Dimaccio's brow furrowed. For a moment, Weiss thought she'd gone too far. Abruptly, her commander's face relaxed into something Weiss had never seen before: a beaten-down, almost defeated expression. "I mean… you're right. I am tired. I should be - I'm one of the longest serving Task Force commanders. But bein' tired and not bein' able to do the job are two different things. Alto Clef himself told me that one."

"I know you can do the job." Weiss paused. "It's about whether you really want to do the job."

Dimaccio let out a sigh. "Of course I do. Besides. There's nobody else that could step up. So I'm kinda stuck, whether I want to do it anymore or not."

"And that's it, isn't it?" Weiss tapped the desk for emphasis. "That's it. You don't think anyone else can do the job, so you don't want to move on."

"I mean, I wouldn' say—"

"How many times have you been offered positions outside Theta-90 in the last year?"

Dimaccio sighed. "Six. Two to train full-time, one to move to research, two to go back to Security in a more senior role, and the most recent was temp command of the Mole Rats until they promote someone to replace Nhung, god rest him."

Weiss leaned back now, more relaxed in tone and posture. "So. I know you hate training - that's why you only do the Basic School orientation under duress. So that's out. I know you don't want to go back to regular Security no matter how senior the job. And I know you were too close to Commander Nhung to want to step into that pair of dead man's shoes. So that leaves research."

"Mm." Dimaccio was gazing into space.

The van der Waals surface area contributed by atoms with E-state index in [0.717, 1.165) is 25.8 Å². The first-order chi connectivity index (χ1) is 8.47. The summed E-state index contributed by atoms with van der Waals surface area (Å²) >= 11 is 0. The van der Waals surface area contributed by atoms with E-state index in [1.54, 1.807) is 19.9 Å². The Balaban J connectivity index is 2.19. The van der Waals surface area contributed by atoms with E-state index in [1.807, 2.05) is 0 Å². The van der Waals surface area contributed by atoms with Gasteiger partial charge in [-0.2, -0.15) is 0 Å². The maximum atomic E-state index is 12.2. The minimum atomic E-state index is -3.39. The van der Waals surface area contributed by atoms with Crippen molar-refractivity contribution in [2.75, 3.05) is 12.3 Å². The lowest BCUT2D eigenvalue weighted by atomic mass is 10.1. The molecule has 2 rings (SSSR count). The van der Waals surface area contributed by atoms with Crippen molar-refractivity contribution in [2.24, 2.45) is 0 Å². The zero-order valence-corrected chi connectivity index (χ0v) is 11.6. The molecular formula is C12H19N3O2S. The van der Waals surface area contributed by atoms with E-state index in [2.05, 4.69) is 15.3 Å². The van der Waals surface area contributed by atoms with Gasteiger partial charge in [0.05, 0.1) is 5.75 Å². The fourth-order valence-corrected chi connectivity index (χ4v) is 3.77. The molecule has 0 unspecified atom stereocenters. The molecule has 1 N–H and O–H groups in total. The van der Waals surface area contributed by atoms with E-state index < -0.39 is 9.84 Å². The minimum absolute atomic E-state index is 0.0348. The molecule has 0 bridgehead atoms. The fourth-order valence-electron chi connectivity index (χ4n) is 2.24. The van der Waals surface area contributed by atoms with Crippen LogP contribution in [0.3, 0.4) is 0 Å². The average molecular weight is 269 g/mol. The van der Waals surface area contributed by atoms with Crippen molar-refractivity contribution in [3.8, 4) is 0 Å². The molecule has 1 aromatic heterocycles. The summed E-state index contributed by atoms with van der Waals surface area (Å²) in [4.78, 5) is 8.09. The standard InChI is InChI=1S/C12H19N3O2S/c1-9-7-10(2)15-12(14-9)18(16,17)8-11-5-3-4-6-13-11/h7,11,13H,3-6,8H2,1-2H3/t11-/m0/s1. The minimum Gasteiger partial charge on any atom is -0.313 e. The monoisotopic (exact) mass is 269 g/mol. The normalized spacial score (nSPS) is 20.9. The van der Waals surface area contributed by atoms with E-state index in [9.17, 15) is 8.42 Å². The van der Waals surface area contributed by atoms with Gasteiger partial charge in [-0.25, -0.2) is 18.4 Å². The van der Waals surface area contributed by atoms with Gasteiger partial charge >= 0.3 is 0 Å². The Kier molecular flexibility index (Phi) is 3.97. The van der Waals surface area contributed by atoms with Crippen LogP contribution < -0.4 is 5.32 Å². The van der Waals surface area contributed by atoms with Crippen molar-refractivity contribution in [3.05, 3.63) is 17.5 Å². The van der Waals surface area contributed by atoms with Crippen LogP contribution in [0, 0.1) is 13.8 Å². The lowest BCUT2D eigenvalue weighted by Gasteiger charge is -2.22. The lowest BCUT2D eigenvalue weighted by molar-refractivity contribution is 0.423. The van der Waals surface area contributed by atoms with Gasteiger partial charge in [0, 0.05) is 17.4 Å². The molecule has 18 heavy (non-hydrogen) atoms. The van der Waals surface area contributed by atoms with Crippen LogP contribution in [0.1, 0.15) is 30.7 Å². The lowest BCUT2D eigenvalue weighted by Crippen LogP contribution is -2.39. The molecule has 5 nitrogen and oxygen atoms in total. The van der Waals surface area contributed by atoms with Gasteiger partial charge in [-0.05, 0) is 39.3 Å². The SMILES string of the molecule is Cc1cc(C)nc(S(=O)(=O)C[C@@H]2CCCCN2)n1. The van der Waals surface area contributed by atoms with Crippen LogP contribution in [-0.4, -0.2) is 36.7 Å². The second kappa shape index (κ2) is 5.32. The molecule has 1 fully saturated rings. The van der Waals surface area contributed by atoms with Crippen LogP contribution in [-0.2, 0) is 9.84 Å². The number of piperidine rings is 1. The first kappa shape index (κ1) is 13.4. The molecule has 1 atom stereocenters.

"Alexandrinia tells me you were interested in coming to work for her."


"So.. what's stopping you?"

Abruptly, Dimaccio stood up. "Are you fucking kidding, Jane? Look out there!" He pointed toward the door, still slightly ajar. "We're losing people to anomalies or, in Jason Smithson's case, incompetent fucking GOC agents, faster than we can get bodies in the door! We can't get more recruits per class from the Basic School pipeline, and supposedly that came straight from the Overseers! So what the fuck am I supposed to do? There's nobody else with the experience I have, and I can barely hold the Task Force together as it is. That's what's stoppin' me."

Dimaccio turned to the view of the New York skyline through his office's simulated window. Neither he nor Weiss spoke for several minutes.

Eventually, Weiss rose from her chair. She walked around Dimaccio's desk, tracing her fingertips over its polished surface, stopping when she'd joined Dimaccio at the faux-window.

"Nice view."

"Ain't it? Supposed to be from some building on the Upper East Side, near Central Park."

"Aren't you from the Upper East Side?"